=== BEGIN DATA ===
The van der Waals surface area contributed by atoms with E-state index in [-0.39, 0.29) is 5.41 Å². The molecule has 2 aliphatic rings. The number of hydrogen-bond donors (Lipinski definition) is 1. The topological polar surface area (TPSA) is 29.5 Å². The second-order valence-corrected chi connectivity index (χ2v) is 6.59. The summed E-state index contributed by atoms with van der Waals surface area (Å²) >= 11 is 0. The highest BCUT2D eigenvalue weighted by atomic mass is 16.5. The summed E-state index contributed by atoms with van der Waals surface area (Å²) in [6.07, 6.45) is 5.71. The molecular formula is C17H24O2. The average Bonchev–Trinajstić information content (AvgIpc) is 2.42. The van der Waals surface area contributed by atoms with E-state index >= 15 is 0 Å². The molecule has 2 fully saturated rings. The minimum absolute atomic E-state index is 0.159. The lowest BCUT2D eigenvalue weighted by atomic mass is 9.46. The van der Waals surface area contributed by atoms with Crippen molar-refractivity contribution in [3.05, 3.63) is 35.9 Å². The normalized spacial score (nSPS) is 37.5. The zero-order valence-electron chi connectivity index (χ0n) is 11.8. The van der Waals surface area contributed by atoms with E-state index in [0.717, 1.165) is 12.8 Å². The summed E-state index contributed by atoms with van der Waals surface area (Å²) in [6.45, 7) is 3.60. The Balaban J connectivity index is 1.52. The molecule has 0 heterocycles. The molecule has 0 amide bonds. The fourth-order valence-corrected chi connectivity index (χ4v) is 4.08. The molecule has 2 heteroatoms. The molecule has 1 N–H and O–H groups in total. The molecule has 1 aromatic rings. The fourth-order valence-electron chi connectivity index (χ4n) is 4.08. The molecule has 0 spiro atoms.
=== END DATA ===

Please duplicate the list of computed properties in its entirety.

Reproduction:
The van der Waals surface area contributed by atoms with E-state index in [-0.39, 0.29) is 5.41 Å². The molecule has 2 aliphatic rings. The number of hydrogen-bond donors (Lipinski definition) is 1. The topological polar surface area (TPSA) is 29.5 Å². The second-order valence-corrected chi connectivity index (χ2v) is 6.59. The summed E-state index contributed by atoms with van der Waals surface area (Å²) >= 11 is 0. The highest BCUT2D eigenvalue weighted by atomic mass is 16.5. The summed E-state index contributed by atoms with van der Waals surface area (Å²) in [6.07, 6.45) is 5.71. The molecular formula is C17H24O2. The average Bonchev–Trinajstić information content (AvgIpc) is 2.42. The van der Waals surface area contributed by atoms with E-state index >= 15 is 0 Å². The molecule has 2 fully saturated rings. The minimum absolute atomic E-state index is 0.159. The lowest BCUT2D eigenvalue weighted by atomic mass is 9.46. The van der Waals surface area contributed by atoms with Crippen molar-refractivity contribution in [3.05, 3.63) is 35.9 Å². The normalized spacial score (nSPS) is 37.5. The zero-order valence-electron chi connectivity index (χ0n) is 11.8. The van der Waals surface area contributed by atoms with E-state index in [0.717, 1.165) is 12.8 Å². The summed E-state index contributed by atoms with van der Waals surface area (Å²) in [6.45, 7) is 3.60. The Balaban J connectivity index is 1.52. The molecule has 0 heterocycles. The molecule has 0 amide bonds. The fourth-order valence-corrected chi connectivity index (χ4v) is 4.08. The molecule has 2 heteroatoms. The molecule has 1 N–H and O–H groups in total. The molecule has 1 aromatic rings. The fourth-order valence-electron chi connectivity index (χ4n) is 4.08. The molecule has 0 spiro atoms.